Written by Shivani Bajaj
There is a reading which may not in the technical sense of the word qualify for reading, but it is making sense of sorts. Children as young as 4 years walk in to the Book Reading Club at times, (though formally the age group is meant to be 6-10 years). Then they grow in years and in stories and books.
Parth, who has been an infrequent but interesting visitor to the book club, first came sometime in 2012, when he was four and a half years old. A year younger that the youngest member. Something unique about him was that he never said “I have not read this book”. If asked whether he would like to share the story with everyone, he said, “Sure”. Off he went narrating a story out of a book he had never read, heard or for that matter even seen before. He would go one page at a time, building up alongside, adding from stories he had heard, sometimes skipping pages if they did not match his story idea.
One day after flipping through 4 books, he just sat looking for a book he had not ‘read’before. Out of curiosity, i asked him if he had seen ‘Mein Bhi’(Eklavya) before? “Yes,”came the reply as usual. ”My mamma told me this story.”“Oh,great, so can you tell me the story?”“Sure, there were two ducklings, one was yellow and the other different. The different one was blue. The blue one would not even swim with her sister and mother. She wandered away somewhere. Then a man took care of her. Then she saw some swans one day…”(Ugly Duckling??) Having heard his story, i moved on to ‘Billi ke Bachche’(Eklavya). “This one, have you read this one?”“Yes, yes, two of the kittens go to Delhi…, isn’t that the one?”“And then what happens?”I am interested. “Er..eh..the third one does not go.”“Ok, so he stays back?”“Yes, he stays back, he is the youngest.”“And then?”Then he turned the pages and said, “in delhi, they enter a pipe trying to catch a frog.” “Oh, the third one also joined them?”I try a bit of cross-questioning. “No, that’s the kitten they met in delhi and she showed them how to go through the pipe”…and the story went on. Once in a while, i would read out to him, pointing out words here and there.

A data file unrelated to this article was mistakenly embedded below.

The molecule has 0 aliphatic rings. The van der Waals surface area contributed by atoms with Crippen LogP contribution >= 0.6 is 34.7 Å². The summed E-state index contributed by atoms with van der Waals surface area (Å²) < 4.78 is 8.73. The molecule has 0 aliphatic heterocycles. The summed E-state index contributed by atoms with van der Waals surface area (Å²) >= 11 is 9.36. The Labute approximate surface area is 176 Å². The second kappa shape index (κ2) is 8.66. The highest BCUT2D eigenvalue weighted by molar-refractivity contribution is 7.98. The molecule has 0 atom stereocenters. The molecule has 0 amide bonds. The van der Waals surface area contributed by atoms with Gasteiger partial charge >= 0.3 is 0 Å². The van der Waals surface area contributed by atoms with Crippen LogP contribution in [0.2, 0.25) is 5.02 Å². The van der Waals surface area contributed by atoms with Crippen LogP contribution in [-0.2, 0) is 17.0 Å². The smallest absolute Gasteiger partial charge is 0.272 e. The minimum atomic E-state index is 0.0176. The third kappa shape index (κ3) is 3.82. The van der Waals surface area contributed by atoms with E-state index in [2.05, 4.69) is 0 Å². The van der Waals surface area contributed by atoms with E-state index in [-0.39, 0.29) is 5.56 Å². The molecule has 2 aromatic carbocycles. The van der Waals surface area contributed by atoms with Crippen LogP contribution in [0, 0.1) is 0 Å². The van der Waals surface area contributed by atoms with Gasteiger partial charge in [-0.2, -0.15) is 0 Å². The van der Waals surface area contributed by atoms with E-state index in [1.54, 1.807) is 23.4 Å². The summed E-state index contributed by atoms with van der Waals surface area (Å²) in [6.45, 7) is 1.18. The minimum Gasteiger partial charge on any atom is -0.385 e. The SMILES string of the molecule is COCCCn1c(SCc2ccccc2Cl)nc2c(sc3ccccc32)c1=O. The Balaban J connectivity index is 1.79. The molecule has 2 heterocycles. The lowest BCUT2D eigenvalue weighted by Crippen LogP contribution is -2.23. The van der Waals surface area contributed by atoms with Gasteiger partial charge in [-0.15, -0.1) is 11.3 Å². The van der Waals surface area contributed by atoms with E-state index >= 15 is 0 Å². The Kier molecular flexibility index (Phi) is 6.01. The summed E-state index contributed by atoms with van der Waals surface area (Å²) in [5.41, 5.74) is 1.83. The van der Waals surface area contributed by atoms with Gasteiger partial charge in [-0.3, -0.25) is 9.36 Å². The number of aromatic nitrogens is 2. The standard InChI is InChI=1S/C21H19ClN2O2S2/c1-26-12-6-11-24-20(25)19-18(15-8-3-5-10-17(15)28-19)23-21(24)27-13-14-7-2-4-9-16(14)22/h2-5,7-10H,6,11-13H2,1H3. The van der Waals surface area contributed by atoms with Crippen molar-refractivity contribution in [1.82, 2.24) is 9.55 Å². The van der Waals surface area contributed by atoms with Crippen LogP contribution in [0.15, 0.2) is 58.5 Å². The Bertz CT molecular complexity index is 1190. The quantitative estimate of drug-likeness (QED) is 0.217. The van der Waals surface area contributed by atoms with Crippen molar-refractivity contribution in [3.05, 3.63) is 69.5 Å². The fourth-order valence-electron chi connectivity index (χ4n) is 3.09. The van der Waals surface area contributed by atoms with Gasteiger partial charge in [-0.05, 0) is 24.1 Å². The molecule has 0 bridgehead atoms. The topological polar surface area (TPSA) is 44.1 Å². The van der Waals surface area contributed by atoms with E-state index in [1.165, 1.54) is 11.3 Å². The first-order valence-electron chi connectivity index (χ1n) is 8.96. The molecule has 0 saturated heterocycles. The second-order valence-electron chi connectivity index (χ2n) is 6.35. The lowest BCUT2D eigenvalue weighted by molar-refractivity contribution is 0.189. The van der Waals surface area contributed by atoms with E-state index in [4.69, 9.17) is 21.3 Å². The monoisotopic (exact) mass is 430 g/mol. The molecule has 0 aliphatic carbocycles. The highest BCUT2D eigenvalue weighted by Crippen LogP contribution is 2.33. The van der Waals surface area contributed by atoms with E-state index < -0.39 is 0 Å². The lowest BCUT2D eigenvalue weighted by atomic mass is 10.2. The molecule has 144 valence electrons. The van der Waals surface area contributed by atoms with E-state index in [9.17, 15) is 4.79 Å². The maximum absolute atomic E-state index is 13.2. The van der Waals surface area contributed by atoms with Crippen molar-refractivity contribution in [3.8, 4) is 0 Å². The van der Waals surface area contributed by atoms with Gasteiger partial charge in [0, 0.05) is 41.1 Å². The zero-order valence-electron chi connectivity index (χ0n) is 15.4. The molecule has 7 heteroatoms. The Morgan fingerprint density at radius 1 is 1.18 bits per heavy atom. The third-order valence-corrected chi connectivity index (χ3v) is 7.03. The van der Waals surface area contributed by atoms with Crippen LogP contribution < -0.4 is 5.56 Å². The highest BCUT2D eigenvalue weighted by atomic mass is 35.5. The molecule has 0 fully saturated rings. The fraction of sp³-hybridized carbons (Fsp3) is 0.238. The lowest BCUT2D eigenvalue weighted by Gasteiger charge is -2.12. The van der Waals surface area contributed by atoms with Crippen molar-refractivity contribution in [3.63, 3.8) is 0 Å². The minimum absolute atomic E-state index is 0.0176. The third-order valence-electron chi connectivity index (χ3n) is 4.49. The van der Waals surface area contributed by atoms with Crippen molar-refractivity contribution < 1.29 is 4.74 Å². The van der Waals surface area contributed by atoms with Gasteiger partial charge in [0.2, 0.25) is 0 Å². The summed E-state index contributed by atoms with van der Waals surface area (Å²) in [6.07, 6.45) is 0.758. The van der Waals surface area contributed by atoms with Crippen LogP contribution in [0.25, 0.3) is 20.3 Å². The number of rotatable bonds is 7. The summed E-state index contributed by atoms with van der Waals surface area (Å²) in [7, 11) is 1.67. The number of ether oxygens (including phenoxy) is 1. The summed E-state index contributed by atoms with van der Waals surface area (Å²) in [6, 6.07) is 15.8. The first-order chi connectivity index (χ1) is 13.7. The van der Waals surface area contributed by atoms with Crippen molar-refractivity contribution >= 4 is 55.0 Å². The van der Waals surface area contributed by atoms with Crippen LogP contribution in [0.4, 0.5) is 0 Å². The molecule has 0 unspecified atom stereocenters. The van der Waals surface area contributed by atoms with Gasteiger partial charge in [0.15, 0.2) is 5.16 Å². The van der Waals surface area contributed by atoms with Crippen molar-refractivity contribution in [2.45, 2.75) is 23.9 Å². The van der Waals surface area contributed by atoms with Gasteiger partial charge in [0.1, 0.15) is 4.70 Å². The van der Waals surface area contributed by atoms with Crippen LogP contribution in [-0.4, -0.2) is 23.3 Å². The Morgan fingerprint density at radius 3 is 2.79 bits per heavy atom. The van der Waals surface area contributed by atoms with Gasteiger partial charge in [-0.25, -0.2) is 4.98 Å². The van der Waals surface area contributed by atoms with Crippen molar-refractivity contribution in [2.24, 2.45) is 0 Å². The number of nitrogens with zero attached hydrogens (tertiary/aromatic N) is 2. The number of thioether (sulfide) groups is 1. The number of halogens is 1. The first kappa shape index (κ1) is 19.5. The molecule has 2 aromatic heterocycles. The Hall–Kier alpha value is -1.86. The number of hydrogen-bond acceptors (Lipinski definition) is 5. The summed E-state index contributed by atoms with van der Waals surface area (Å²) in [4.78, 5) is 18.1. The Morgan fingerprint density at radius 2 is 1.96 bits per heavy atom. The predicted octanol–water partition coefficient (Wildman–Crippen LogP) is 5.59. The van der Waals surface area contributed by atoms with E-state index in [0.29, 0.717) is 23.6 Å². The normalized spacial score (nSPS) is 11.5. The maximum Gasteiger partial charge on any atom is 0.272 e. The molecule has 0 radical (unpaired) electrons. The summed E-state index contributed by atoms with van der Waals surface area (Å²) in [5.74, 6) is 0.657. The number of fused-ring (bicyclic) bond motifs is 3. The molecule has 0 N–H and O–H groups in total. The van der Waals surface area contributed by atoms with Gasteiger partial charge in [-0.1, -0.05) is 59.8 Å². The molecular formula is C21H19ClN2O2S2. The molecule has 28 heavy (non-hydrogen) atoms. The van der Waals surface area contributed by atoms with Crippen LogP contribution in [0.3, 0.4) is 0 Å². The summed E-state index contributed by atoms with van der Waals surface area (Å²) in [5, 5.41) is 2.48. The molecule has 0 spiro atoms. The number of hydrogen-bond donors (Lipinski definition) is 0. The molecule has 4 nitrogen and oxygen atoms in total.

In March 2014, Parth turned six and in the new academic year, he went to class 2. All this while he had been going through his formal training of learning the alphabet, reading stories in school textbooks. He would come to the book club at least twice out of four times in the month. I did not pay much attention to him individually for a while. He would still pick up books and flip through them. On a friday (book club day) in June 2014, i decided to see how much of the text he could read. Since he preferred Hindi, i decided on ‘Kyunji Beta Ramsahay’(again Eklavya), which has 4-line rhymes written in a nice big font. I was surprised to see that he could read quite well. He would often mix up maatras. ‘AA’maatra would be “AE’and even ‘EE’maatra would be ‘AE’at times. But being a hindi speaker he figured out the word, corrected himself and read on in most cases. After reading about three such rhymes, he started losing patience. Now, ‘baithe”became ‘bade’and ‘laddu’became ‘ladka’just by reading the first alphabet and ‘getting a sense of the other alphabets’, as it were, in the word; but true to his nature, he did not leave out a single word!
The desire to read and tell had always been very great. He even used the tools of prediction and previous knowledge (from books and otherwise) quite well. In fact it was with the help of these two things that he read all the pictures and conjured up a story. This, in turn, led to a deepening of the desire to read. A year and a half later, when Parth had more tools like knowing the alphabet, exposure to text, listening to stories, figuring out words, sometimes by spelling, some by context and some by recognition, he was able to ‘read’and read quite well. Had the initial ‘fire’in him been missing, what would have been the quality and extent of reading within this one year, would there have been any desire at all to read, are questions that are worth exploring. But he had moved on – now if you ask him if he has read a story, he does not immediately say “yes”, instead he looks at it, flips through it, reads a line or two and sometimes says yes and sometimes says no.
The Leading Reading Schools of India Award is an annual award established by Young India Books – India’s foremost review site of children’s books; to recognize and honour the five leading schools of the country; schools that believe in the power of the written word and inculcate a love for books and reading.